You’ll find a wide range of job sites to search wherever you are. But sometimes the choice can prove confusing. Narrowing the search by focusing on specialist sites related to your industry may work for some. Stack Overflow, for example, is one of the world’s largest communities for programmers.

Finding work in Stockholm

Stockholm has an exciting start-up scene and is recognised as one of the most innovative cities in the world. Finding a job can be tricky, however, if you move to the city without an offer.

You’ll need to speak Swedish for most jobs advertised in Stockholm. Swedish isn’t required in many start-ups and large international companies where English is preferred, however. One site specifically for English-speaking jobseekers is www.jobsinstockholm.com, which also includes professional jobs in other parts of Sweden and useful tips for English-speaking job-hunters. Many jobs with start-ups appear in forums and networks, including Startupjobs.se and The Hub.

If you’re on Twitter, follow @movetostockholm and the activity on the hashtag #movetostockholm to hear about the latest opportunities. You could also join Invest Stockholm’s Move to Stockholm group on LinkedIn for work opportunities, practical advice on settling in, and to make new connections.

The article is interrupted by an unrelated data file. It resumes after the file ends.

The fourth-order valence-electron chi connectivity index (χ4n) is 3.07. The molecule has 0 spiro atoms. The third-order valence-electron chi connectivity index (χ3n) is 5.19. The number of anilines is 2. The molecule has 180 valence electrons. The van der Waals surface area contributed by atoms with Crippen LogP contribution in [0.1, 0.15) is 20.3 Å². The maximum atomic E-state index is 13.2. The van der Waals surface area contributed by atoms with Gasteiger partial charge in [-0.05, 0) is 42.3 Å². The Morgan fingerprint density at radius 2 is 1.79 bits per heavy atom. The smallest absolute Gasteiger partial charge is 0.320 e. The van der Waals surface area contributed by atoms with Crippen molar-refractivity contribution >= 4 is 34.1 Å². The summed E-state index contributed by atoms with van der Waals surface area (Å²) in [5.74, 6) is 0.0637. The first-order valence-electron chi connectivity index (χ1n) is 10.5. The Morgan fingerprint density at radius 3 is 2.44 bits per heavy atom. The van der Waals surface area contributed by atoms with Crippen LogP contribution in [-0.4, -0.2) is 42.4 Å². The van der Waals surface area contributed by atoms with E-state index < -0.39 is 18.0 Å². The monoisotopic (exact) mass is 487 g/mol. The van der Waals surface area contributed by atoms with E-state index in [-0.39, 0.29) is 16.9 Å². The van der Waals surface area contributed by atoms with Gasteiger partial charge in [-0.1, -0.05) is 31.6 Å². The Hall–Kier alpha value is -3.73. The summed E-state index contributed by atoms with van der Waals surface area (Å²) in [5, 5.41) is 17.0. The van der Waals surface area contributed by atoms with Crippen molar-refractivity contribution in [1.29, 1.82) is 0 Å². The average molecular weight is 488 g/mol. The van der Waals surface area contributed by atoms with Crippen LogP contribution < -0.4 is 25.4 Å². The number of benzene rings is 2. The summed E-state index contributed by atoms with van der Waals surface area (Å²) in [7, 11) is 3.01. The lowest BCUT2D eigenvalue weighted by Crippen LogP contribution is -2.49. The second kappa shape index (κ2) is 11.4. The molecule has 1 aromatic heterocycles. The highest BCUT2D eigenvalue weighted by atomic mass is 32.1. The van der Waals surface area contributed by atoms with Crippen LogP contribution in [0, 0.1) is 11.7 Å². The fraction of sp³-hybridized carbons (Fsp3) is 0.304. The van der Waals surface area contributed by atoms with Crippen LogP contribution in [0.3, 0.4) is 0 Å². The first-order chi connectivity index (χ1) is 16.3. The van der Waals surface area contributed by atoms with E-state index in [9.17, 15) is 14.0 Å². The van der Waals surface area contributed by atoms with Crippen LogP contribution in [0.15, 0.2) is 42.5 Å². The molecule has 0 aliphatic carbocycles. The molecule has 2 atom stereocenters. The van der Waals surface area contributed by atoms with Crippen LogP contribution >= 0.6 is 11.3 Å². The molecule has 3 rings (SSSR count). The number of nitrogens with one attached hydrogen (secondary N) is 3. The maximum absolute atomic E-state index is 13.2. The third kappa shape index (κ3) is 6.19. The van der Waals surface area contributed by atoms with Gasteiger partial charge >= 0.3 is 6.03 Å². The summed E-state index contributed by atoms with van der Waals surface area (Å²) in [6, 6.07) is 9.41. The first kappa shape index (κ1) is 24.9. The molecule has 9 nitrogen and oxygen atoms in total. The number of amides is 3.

The Swedish Migration Agency and the Public Employment Agency regularly put together a labour shortage list (in Swedish) of occupations in high demand. If you’re offered a job on the list, you can then apply for a work permit from Sweden without following the usual requirement to apply from your home country.

Finally, what if you’re ready to start your own business? It’s straightforward in Stockholm, especially if you choose to register as a “sole trader”. Could this be the time to challenge yourself by going it alone as a freelancer?

Get the official advice on how to go about finding a job in Stockholm – or alternatively read more about your options for starting your own company in the city.

 
For members

WORKING IN GERMANY

7 tips for how to survive as a freelancer in Germany

Taking the decision to go it alone and freelance in Germany can be a daunting prospect. But, if you do it right, it can be an exciting and liberating path. Here are some of our top tips on how to survive.

7 tips for how to survive as a freelancer in Germany

1. Get a tax advisor